5 Rhodesian Ridgebacks and a thousand ways to cook zucchini

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We got off the train in Koprivinca, Croatia almost three weeks ago and began searching the platform for our WWOOF host, Lela. “Don’t worry,” she had emailed us. “We’ll find you.”

Matt and I had assumed that the “we” she was referring to was she and her husband, and that they would toss us in the back of their pickup truck and drive us to their little family farm.

“We” turned out to be Lela and her puppy, Fela. And she did find us, and we loaded up in her mini van and she drove us to the farm that she’s spent the past eight years creating almost singlehandedly.

This one woman operation in the rural northern part of the country has a little bit of everything: two small orchards, a large personal garden, a crop of lavender for making oil, and a dozen other projects that are still in the works. In other words, far more than one woman can handle on her own– even someone as tough and hardworking as Lela.

Perhaps the most striking part of Lela’s land is the big, partially unfinished log cabin that she shares with her WWOOFers and her five (FIVE!) Rhodesian Ridgebacks. (Contrary to the name’s implications, a Rhodesian Ridgeback is a breed of dog, not a dragon. And consequently, the only Croatian we learned are dog commands. So if the words sit, stay, and come will get us anywhere, we’re all set.) The cabin is full of beautifully carved natural wooden features and is laid out according to some sort of Indian astrology that we don’t quite understand and that Lela doesn’t quite have the English to explain. The living area is mostly consumed by dog beds and crates, and the kitchen houses one of the two wood burning ovens and a stone sink the size of a small bathtub. A trap door in the ceiling of the living room leads to the second story loft where Matt and I have been sleeping during our stay. Off the loft is Lela’s bedroom, though she prefers to sleep downstairs surrounded by her dogs. The house runs on solar and wind power, so water and electricity are available but limited, especially on cloudy days.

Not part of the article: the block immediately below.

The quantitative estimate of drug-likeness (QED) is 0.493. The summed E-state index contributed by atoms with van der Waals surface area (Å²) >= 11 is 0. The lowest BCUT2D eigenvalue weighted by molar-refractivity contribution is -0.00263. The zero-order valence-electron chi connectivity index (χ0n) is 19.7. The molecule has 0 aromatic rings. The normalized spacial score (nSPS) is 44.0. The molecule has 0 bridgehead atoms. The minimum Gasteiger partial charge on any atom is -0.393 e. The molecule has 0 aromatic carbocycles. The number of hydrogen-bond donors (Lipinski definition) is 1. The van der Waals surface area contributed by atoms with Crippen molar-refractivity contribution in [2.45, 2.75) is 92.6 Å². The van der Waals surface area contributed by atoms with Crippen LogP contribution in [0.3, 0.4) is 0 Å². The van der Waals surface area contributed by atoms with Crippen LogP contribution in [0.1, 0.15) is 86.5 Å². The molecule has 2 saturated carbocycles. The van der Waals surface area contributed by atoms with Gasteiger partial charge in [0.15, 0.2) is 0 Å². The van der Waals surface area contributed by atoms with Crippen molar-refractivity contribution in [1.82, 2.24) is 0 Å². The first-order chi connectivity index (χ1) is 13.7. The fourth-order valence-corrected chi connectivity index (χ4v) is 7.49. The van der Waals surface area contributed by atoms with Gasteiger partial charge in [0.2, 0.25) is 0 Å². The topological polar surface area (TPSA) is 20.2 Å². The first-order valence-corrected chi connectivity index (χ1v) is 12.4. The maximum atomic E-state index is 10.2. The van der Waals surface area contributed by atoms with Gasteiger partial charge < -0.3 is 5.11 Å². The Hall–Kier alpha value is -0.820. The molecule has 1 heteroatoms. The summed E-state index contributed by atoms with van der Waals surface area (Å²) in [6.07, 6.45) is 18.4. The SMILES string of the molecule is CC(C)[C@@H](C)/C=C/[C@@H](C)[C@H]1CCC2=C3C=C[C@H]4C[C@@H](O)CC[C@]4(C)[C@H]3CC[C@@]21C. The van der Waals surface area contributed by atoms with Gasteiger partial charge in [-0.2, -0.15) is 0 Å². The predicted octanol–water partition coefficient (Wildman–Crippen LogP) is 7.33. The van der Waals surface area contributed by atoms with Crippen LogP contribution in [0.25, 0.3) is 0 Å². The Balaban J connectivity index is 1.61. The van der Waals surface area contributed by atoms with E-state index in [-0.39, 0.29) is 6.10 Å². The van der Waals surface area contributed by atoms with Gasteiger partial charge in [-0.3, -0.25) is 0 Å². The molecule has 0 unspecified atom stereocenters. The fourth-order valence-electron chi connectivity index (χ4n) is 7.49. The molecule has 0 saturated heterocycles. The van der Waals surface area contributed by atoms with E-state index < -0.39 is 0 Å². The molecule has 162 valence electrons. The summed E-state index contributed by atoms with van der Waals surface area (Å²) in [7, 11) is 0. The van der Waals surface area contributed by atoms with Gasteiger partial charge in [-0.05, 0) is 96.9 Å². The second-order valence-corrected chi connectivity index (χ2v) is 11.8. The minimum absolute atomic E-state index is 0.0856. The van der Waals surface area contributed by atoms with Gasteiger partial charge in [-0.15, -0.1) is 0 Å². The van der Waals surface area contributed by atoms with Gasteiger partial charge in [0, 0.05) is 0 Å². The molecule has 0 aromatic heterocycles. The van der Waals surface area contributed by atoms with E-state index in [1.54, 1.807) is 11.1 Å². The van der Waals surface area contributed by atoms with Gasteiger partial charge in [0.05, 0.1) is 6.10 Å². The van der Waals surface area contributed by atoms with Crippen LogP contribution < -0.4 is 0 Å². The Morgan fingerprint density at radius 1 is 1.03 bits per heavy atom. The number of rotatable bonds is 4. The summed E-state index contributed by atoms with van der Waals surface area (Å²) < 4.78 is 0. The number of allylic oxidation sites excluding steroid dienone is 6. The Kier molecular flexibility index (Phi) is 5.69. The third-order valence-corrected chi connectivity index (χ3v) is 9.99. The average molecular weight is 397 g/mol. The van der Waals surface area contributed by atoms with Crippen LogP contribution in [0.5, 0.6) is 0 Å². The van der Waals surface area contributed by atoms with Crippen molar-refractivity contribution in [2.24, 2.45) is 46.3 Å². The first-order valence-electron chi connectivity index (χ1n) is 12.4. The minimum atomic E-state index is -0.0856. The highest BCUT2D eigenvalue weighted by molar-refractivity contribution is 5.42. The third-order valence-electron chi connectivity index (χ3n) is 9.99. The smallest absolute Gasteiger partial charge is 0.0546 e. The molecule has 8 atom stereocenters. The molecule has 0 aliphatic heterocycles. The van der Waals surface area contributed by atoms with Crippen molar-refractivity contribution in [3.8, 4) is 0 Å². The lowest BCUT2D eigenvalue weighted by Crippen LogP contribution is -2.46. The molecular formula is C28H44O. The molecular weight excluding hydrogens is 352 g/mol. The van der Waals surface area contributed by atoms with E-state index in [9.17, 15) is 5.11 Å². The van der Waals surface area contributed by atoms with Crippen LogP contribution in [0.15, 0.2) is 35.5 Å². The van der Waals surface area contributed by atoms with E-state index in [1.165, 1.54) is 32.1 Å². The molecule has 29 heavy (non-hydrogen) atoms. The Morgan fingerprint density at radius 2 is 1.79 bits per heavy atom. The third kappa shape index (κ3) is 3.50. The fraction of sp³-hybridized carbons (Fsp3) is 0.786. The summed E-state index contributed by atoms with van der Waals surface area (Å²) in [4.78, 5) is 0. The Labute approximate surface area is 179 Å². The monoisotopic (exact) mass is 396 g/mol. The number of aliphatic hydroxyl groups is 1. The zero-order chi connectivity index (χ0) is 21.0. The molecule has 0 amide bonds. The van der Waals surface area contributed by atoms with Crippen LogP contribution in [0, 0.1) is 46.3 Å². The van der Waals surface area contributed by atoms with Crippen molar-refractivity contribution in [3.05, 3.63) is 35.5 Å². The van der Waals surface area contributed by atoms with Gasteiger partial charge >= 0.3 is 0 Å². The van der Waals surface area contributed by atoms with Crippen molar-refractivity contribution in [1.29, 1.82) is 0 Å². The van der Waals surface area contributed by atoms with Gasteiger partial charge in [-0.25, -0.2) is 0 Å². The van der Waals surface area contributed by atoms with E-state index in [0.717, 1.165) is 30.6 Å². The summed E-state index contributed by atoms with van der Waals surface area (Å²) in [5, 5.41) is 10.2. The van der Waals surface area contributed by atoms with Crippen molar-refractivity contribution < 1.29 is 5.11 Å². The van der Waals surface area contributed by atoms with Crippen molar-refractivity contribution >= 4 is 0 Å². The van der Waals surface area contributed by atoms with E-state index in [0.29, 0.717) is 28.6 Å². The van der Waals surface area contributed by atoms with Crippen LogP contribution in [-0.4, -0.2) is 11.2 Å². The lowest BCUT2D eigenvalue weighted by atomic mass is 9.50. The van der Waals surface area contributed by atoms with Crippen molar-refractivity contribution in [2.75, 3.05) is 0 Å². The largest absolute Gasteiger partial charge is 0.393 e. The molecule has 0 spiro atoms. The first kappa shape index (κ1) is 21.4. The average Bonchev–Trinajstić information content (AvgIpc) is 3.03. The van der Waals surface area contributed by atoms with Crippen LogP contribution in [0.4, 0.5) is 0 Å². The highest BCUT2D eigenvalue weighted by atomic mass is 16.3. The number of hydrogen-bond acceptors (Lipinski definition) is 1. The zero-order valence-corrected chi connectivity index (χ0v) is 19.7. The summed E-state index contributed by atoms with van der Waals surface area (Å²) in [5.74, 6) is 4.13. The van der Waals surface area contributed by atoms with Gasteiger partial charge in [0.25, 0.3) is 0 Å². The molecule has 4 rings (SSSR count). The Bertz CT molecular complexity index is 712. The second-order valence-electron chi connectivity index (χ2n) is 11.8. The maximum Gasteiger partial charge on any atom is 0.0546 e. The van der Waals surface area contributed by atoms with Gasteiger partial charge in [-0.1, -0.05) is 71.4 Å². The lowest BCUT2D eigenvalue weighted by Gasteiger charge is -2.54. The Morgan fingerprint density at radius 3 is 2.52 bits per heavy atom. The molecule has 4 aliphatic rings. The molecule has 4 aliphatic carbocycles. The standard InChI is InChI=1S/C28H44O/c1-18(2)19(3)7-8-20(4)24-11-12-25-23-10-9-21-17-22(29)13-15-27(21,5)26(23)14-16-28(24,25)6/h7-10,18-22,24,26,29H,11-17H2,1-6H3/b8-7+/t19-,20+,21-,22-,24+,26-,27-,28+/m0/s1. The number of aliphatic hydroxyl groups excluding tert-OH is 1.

We worked on various projects during our stay at the little farm, the most arduous of which was probably the enormous holes we dug in the clay-rich dirt during our first week here. Lela has a way of assigning tasks so that they seem small, like they’ll only take a couple of hours, and then before you know it you’ve been doing that one job for the better part of a week.